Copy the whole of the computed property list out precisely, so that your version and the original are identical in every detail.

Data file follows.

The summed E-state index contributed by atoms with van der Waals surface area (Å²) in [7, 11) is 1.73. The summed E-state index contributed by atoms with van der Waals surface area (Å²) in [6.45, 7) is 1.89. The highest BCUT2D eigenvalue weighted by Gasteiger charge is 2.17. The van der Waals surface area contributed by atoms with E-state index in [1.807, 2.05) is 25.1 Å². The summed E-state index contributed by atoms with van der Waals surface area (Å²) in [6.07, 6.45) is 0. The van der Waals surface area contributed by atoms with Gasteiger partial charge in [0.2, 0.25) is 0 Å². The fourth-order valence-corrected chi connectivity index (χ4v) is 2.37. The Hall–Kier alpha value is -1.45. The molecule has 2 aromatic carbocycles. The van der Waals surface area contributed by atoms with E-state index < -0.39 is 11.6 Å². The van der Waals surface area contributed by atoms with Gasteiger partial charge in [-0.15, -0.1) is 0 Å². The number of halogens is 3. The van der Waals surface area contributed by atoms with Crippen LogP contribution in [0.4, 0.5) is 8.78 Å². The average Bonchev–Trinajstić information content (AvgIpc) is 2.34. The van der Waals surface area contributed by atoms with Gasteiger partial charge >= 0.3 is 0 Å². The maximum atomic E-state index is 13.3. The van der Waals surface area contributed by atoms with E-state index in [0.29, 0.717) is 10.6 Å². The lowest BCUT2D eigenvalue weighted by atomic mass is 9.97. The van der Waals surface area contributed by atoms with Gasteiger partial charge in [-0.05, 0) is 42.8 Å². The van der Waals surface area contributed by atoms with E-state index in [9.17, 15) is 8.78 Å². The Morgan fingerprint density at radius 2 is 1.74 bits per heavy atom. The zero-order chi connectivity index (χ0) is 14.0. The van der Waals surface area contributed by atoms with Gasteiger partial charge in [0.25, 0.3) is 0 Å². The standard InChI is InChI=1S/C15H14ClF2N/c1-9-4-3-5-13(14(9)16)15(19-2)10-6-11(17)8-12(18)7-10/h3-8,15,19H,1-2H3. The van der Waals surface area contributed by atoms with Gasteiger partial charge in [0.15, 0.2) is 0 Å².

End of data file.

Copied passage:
The summed E-state index contributed by atoms with van der Waals surface area (Å²) in [7, 11) is 1.73. The summed E-state index contributed by atoms with van der Waals surface area (Å²) in [6.45, 7) is 1.89. The highest BCUT2D eigenvalue weighted by Gasteiger charge is 2.17. The van der Waals surface area contributed by atoms with E-state index in [1.807, 2.05) is 25.1 Å². The summed E-state index contributed by atoms with van der Waals surface area (Å²) in [6.07, 6.45) is 0. The van der Waals surface area contributed by atoms with Gasteiger partial charge in [0.2, 0.25) is 0 Å². The fourth-order valence-corrected chi connectivity index (χ4v) is 2.37. The Hall–Kier alpha value is -1.45. The molecule has 2 aromatic carbocycles. The van der Waals surface area contributed by atoms with E-state index < -0.39 is 11.6 Å². The van der Waals surface area contributed by atoms with Gasteiger partial charge in [-0.15, -0.1) is 0 Å². The number of halogens is 3. The van der Waals surface area contributed by atoms with Crippen LogP contribution in [0.4, 0.5) is 8.78 Å². The average Bonchev–Trinajstić information content (AvgIpc) is 2.34. The van der Waals surface area contributed by atoms with Gasteiger partial charge >= 0.3 is 0 Å². The maximum atomic E-state index is 13.3. The van der Waals surface area contributed by atoms with E-state index in [0.29, 0.717) is 10.6 Å². The lowest BCUT2D eigenvalue weighted by atomic mass is 9.97. The van der Waals surface area contributed by atoms with Gasteiger partial charge in [-0.05, 0) is 42.8 Å². The van der Waals surface area contributed by atoms with E-state index in [9.17, 15) is 8.78 Å². The Morgan fingerprint density at radius 2 is 1.74 bits per heavy atom. The zero-order chi connectivity index (χ0) is 14.0. The van der Waals surface area contributed by atoms with Gasteiger partial charge in [0.25, 0.3) is 0 Å². The standard InChI is InChI=1S/C15H14ClF2N/c1-9-4-3-5-13(14(9)16)15(19-2)10-6-11(17)8-12(18)7-10/h3-8,15,19H,1-2H3. The van der Waals surface area contributed by atoms with Gasteiger partial charge in [0.15, 0.2) is 0 Å².